5. Copy your status URI and append the subscription-key parameter to it with the value of your Azure Maps account subscription key. Use the same account subscription key that you used to upload the data. The status URI format should look like the one below:

    https://atlas.microsoft.com/mapData/{uploadStatusId}/status?api-version=1.0&subscription-key={Subscription-key}
    
  6. To get the udId, open a new tab in the Postman app. Select GET HTTP method on the builder tab. Make a GET request at the status URI. If your data upload was successful, you'll receive a udId in the response body. Copy the udId.

    {
       "udid" : "{udId}"
    }
    
  7. Use the udId value received from the Data Upload API to render features on the map. To do so, open a new tab in the collection you created in the preceding section. Select the GET HTTP method on the builder tab, replace the {subscription-key} and {udId} with your values, and enter this URL to make a GET request:

    https://atlas.microsoft.com/map/static/png?subscription-key={subscription-key}&api-version=1.0&layer=basic&style=main&zoom=12&center=-73.96682739257812%2C40.78119135317995&pins=default|la-35+50|ls12|lc003C62|co9B2F15||'Times Square'-73.98516297340393 40.758781646381024|'Central Park'-73.96682739257812 40.78119135317995&path=lc0000FF|fc0000FF|lw3|la0.80|fa0.30||udid-{udId}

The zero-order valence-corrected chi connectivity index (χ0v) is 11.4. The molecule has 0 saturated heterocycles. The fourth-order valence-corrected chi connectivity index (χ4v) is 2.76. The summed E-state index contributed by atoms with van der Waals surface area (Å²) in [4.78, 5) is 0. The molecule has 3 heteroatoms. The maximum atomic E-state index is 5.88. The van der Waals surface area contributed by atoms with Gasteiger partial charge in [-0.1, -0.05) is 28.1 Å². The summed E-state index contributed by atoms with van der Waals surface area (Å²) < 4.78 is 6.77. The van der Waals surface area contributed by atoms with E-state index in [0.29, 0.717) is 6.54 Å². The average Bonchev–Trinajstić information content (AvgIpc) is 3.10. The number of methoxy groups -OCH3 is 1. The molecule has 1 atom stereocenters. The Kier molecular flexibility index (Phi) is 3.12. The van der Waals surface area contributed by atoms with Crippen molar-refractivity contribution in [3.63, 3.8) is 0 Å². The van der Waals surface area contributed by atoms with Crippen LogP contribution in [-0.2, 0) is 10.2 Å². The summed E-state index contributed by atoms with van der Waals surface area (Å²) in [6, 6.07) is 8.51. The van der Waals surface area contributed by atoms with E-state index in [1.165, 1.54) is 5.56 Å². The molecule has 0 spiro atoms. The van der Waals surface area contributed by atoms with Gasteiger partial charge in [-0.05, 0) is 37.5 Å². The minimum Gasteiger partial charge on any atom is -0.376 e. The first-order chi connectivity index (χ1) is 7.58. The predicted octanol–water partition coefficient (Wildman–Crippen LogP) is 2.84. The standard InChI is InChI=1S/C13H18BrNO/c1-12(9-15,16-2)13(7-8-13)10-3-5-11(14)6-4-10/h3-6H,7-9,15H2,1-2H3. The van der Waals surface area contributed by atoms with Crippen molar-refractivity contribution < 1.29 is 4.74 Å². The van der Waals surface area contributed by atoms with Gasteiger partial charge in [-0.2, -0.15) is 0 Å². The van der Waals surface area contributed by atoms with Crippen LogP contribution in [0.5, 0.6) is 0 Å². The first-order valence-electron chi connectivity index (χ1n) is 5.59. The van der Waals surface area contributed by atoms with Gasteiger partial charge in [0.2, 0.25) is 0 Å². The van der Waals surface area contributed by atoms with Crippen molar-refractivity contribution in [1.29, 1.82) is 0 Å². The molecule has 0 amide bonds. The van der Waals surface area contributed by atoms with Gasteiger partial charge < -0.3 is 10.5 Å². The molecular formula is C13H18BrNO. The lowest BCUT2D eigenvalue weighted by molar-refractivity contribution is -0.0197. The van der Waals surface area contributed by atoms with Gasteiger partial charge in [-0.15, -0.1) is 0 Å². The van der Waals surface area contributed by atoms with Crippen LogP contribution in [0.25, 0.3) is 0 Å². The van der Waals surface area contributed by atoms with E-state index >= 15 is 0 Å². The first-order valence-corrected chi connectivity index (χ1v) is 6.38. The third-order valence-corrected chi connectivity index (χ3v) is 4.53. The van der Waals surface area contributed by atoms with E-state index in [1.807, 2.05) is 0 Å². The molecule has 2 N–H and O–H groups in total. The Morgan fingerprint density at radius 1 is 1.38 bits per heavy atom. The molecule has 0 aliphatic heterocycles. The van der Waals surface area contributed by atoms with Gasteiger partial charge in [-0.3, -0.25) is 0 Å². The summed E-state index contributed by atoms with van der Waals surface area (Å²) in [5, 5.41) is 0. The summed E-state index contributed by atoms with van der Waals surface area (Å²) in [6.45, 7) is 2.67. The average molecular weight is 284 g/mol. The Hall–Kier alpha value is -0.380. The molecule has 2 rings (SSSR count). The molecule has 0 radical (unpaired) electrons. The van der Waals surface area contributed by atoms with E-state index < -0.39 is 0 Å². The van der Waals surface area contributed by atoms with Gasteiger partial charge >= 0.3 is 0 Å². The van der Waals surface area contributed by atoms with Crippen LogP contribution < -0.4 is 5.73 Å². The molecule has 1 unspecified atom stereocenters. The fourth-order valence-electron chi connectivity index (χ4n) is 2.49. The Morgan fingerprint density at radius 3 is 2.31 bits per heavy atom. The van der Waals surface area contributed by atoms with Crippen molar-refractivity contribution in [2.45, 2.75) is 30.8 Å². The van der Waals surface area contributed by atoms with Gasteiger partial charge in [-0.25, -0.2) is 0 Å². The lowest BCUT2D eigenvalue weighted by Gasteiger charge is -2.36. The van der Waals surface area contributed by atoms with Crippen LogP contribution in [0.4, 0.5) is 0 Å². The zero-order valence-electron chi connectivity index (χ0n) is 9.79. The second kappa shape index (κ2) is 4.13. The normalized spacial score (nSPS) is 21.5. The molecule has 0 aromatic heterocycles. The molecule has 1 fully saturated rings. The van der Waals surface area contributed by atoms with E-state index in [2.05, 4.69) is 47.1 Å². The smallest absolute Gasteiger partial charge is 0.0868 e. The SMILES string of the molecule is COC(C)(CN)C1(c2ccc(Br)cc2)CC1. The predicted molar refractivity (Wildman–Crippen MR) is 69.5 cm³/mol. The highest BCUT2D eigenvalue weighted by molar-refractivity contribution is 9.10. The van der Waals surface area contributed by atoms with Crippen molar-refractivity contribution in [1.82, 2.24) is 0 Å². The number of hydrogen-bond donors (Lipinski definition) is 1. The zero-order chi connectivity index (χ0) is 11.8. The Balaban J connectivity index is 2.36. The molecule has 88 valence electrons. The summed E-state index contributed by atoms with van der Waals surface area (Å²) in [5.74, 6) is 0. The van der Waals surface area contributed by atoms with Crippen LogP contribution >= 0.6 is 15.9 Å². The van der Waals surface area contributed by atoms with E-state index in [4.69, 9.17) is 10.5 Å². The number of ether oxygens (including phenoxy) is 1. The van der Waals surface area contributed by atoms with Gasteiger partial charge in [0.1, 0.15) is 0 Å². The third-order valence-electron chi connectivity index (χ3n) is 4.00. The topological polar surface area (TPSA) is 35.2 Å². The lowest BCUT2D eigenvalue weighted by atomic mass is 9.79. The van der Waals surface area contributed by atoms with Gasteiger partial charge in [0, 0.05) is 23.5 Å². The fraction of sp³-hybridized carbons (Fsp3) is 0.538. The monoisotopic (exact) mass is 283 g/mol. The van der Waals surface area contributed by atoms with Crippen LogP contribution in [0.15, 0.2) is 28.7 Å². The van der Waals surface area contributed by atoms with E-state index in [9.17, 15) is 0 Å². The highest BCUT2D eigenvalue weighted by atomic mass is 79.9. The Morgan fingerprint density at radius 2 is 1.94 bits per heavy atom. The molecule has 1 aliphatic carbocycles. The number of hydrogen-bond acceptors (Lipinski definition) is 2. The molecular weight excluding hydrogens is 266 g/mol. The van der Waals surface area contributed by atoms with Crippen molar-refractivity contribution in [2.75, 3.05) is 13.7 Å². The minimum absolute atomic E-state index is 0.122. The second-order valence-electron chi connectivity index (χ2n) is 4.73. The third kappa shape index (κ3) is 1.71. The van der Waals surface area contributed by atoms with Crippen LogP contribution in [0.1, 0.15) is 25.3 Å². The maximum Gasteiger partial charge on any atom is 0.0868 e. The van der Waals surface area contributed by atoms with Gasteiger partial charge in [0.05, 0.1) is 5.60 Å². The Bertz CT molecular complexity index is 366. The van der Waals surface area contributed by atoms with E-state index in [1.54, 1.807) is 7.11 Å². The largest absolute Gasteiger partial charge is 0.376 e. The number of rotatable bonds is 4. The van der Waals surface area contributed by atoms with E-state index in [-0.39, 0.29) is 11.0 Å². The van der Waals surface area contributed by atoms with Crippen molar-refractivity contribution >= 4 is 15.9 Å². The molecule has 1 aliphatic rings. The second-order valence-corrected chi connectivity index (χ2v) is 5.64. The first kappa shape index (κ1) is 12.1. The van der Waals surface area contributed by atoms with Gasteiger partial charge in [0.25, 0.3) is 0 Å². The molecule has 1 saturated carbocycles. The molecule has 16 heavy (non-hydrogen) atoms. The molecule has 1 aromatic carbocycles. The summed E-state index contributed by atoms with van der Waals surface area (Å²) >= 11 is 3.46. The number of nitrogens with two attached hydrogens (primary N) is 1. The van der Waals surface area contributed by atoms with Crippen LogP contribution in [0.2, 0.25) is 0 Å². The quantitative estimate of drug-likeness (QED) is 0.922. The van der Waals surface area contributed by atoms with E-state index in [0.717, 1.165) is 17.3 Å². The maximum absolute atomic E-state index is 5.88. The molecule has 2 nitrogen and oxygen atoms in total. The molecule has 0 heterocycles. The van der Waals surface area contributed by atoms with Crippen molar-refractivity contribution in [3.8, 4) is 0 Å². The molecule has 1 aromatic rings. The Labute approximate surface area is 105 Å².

Here's the response image:

    Get data from Azure Maps data storage

Render a polygon with color and opacity

Note

The procedure in this section requires an Azure Maps account in pricing tier S1.

You can modify the appearance of a polygon by using style modifiers with the path parameter.

  1. In the Postman app, open a new tab in the collection you created earlier. Select the GET HTTP method on the builder tab and enter the following URL to configure a GET request to render a polygon with color and opacity:

    https://atlas.microsoft.com/map/static/png?api-version=1.0&style=main&layer=basic&sku=S1&zoom=14&height=500&Width=500&center=-74.040701, 40.698666&path=lc0000FF|fc0000FF|lw3|la0.80|fa0.50||-74.03995513916016 40.70090237454063|-74.04082417488098 40.70028420372218|-74.04113531112671 40.70049568385827|-74.04298067092896 40.69899904076542|-74.04271245002747 40.69879568992435|-74.04367804527283 40.6980961582905|-74.04364585876465 40.698055487620714|-74.04368877410889 40.698022951066996|-74.04168248176573 40.696444909137|-74.03901100158691 40.69837271818651|-74.03824925422668 40.69837271818651|-74.03809905052185 40.69903971085914|-74.03771281242369 40.699340668780984|-74.03940796852112 40.70058515602143|-74.03948307037354 40.70052821920425|-74.03995513916016 40.70090237454063